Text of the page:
During the period a former Ang Mo Kio Town Council general manager allegedly took bribes from two company directors, the town council awarded tenders and contracts worth millions of dollars to the duo's two companies.
These included repair and redecoration works on blocks of Housing Board flats as well as the construction of community gardens, court documents revealed on the first day of the trial of former general manager Wong Chee Meng yesterday.
Wong, 58, pleaded not guilty to taking the bribes totalling more than $107,000, mostly from Chia Sin Lan, 63, a director and major shareholder of companies 19-ANC Enterprise and 19-NS2 Enterprise, whose core business is doing works for town councils.
The "lion's share of the gratification", amounting to almost $53,000, was in the form of entertainment expenses at KTV lounges and massage parlours which Wong, who is also known as Victor, and Chia frequented, Deputy Public Prosecutor Alan Loh said yesterday.
"As the general manager of (the town council), Victor Wong had the power and ability to influence the award of (its) projects," he added in his opening statement.
But instead of exercising his role impartially, Wong "fell far short of the high standards of integrity demanded of his office and allowed himself to be cultivated by (Chia) and had become beholden to him, 19-ANC, and 19-NS2", said DPP Loh.
The former general manager of Ang Mo Kio Town Council, Wong Chee Meng, faces 55 charges involving taking bribes from directors of two companies: 19-ANC Enterprise and 19-NS2 Enterprise. In all, he is accused of receiving more than $107,000. The charges include:
• Remittances to his mistress Xu Hongmei in China totalling $30,600;
• Getting a discount of about $13,500 for a Toyota Corolla Altis he bought via an arrangement involving a 19-NS2 director;
• Entertainment expenses of close to $53,000 at various KTV lounges and massage parlours which Wong frequented with a 19-ANC director; and
• Getting a subcontractor of the two companies to employ his daughter-in-law Le Thi Hien. 19-ANC paid more than $8,200 towards her salary between March and August 2016.
Court documents show 11 tenders and quotations were awarded to 19-ANC and 19-NS2 between September 2014 and July 2016. These were for:
• Removal of a clock tower, trees and reinstatement works at Cheng San-Seletar Division(September 2014);
• Repair and redecoration (R&R) works for 17 blocks of Housing Board flats in Ang Mo Kio (October 2014);
• Construction of a community garden near Block 533 Ang Mo Kio Avenue 5 (June 2015);
• Construction of a community garden between Block 570 and Block 572 Ang Mo Kio Avenue 3 (June 2015);
• R&R works for seven carpark blocks in Sengkang West Division (August 2015);
• R&R works for 25 blocks of flats and two market and hawker centres in Cheng San-Seletar Division (August 2015);
• R&R works for 11 blocks of flats in Ang Mo Kio Avenue 10 (December 2015);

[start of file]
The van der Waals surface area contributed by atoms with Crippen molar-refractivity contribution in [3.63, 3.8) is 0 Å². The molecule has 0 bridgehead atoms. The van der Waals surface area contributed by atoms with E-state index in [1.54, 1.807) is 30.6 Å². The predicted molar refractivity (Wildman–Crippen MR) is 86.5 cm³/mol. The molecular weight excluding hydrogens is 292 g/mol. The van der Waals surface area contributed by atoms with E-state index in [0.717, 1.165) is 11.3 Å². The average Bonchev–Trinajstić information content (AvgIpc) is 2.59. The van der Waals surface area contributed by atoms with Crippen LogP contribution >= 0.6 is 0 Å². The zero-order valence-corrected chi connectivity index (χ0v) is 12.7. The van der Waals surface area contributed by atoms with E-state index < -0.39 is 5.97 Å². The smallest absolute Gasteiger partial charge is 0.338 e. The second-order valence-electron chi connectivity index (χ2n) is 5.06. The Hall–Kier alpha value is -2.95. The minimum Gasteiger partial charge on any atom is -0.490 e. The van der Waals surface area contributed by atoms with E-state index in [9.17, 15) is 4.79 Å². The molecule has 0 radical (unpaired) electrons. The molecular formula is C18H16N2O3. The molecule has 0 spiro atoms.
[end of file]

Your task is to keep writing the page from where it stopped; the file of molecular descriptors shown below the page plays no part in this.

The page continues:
• Supply of eco-incense burner in Ang Mo Kio Town Council (December 2015);
• Supply of eco-incense burner (May 2016);
• Construction of a community garden near Block 307D Ang Mo Kio Avenue 1 (July 2016); and
• Supply and replacement of seating facilities at the void decks of Block 426 to 429 Ang Mo Kio Avenue 3 (July 2016).
In a statement to the Corrupt Practices Investigation Bureau (CPIB), Wong, who became general manager of the town council in 2013, said Chia and his associate would often offer to pick up the tab when they went drinking as they wanted to cultivate good relations.
"I know that I should not have let them pay or even gone drinking with them, but I was very troubled at the point in time as I was facing problems in my marriage," Wong added in his statement to CPIB chief special investigator Jeffrey Tan, the first witness to take the stand yesterday.
Wong said he would try to pay the bills as well and did so several times. He added that he did not go drinking with other contractors.
Other alleged benefits he received included a $13,500 discount on a car he bought via an arrangement involving Ms Yip Fong Yin, another 19-NS2 Enterprise director.
While he told CPIB the discount was due to the high mileage the car had clocked, Wong conceded this typically knocked $1,000 or so off the price, rather than over $10,000.
Wong is also said to have taken bribes in the form of remittances totalling $30,600 that was sent to his mistress in China, among other charges. He met his mistress Xu Hongmei in 2015 when she was working in Singapore. When she travelled back to China, the single mother asked him for financial help, like paying renovation bills.
When Wong told Chia about these issues, Chia said he would help to settle them. The court also heard that Wong was in China with Chia on two occasions in 2016, during which he visited Ms Xu and got to know Chia's supplier for eco-friendly incense paper burners. Wong told CPIB he did not declare the visits, which were made in his personal capacity.
In another statement in October 2016, Wong said he felt obligated to Chia's firms, and wanted to help them using his authority at work.
In a town council tender for incense burners, for example, he told a colleague to focus on the environmental aspects, knowing that although 19-ANC was the fourth-lowest bidder, it would get a high-quality rating for environment factors and be likely to win the tender.
But the next month, Wong told CPIB his earlier statement was incorrect and he had not been in the right state of mind because of his daughter's impending wedding.
His lawyer Melanie Ho of WongPartnership asked Mr Tan, who took Wong's statement, if he may have decided not to fight the allegations earlier owing to "family pressures". Mr Tan disagreed.
Chia's lawyer Michael Loh of Clifford Law suggested Wong could have made the statements to CPIB out of fear. Again, Mr Tan disagreed.
The trial resumes today.